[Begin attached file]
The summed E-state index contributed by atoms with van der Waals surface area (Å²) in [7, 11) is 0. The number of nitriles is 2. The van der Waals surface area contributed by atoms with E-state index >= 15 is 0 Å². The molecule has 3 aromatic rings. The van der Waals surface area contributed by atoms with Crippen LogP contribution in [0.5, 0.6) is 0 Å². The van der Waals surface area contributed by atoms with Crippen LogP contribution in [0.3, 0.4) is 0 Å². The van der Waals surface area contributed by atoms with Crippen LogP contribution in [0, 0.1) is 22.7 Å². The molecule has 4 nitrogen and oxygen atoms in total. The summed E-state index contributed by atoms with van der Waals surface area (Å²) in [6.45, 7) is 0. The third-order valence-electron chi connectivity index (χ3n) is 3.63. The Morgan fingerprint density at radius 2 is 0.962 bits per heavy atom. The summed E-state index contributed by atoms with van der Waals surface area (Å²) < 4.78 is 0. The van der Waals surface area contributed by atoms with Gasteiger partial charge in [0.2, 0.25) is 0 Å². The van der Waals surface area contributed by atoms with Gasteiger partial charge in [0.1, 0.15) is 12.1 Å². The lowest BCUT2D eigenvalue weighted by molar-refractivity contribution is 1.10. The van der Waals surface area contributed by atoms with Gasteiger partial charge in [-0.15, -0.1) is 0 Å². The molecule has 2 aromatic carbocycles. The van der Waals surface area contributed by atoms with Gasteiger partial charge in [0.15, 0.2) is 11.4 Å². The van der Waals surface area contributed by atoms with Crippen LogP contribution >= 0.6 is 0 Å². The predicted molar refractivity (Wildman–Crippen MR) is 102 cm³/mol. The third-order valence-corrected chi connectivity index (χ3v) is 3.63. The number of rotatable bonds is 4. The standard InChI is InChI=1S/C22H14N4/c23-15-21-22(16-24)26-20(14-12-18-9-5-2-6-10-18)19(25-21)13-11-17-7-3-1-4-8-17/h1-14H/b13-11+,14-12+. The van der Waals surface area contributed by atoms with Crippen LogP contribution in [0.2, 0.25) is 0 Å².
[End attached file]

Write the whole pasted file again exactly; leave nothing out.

The summed E-state index contributed by atoms with van der Waals surface area (Å²) in [7, 11) is 0. The number of nitriles is 2. The van der Waals surface area contributed by atoms with E-state index >= 15 is 0 Å². The molecule has 3 aromatic rings. The van der Waals surface area contributed by atoms with Crippen LogP contribution in [0.5, 0.6) is 0 Å². The van der Waals surface area contributed by atoms with Crippen LogP contribution in [0.3, 0.4) is 0 Å². The van der Waals surface area contributed by atoms with Crippen LogP contribution in [0, 0.1) is 22.7 Å². The molecule has 4 nitrogen and oxygen atoms in total. The summed E-state index contributed by atoms with van der Waals surface area (Å²) in [6.45, 7) is 0. The third-order valence-electron chi connectivity index (χ3n) is 3.63. The Morgan fingerprint density at radius 2 is 0.962 bits per heavy atom. The summed E-state index contributed by atoms with van der Waals surface area (Å²) < 4.78 is 0. The van der Waals surface area contributed by atoms with Gasteiger partial charge in [0.2, 0.25) is 0 Å². The van der Waals surface area contributed by atoms with Gasteiger partial charge in [0.1, 0.15) is 12.1 Å². The lowest BCUT2D eigenvalue weighted by molar-refractivity contribution is 1.10. The van der Waals surface area contributed by atoms with Gasteiger partial charge in [-0.15, -0.1) is 0 Å². The molecule has 2 aromatic carbocycles. The van der Waals surface area contributed by atoms with Gasteiger partial charge in [0.15, 0.2) is 11.4 Å². The van der Waals surface area contributed by atoms with Crippen LogP contribution >= 0.6 is 0 Å². The predicted molar refractivity (Wildman–Crippen MR) is 102 cm³/mol. The third-order valence-corrected chi connectivity index (χ3v) is 3.63. The number of rotatable bonds is 4. The standard InChI is InChI=1S/C22H14N4/c23-15-21-22(16-24)26-20(14-12-18-9-5-2-6-10-18)19(25-21)13-11-17-7-3-1-4-8-17/h1-14H/b13-11+,14-12+. The van der Waals surface area contributed by atoms with Crippen LogP contribution in [0.2, 0.25) is 0 Å².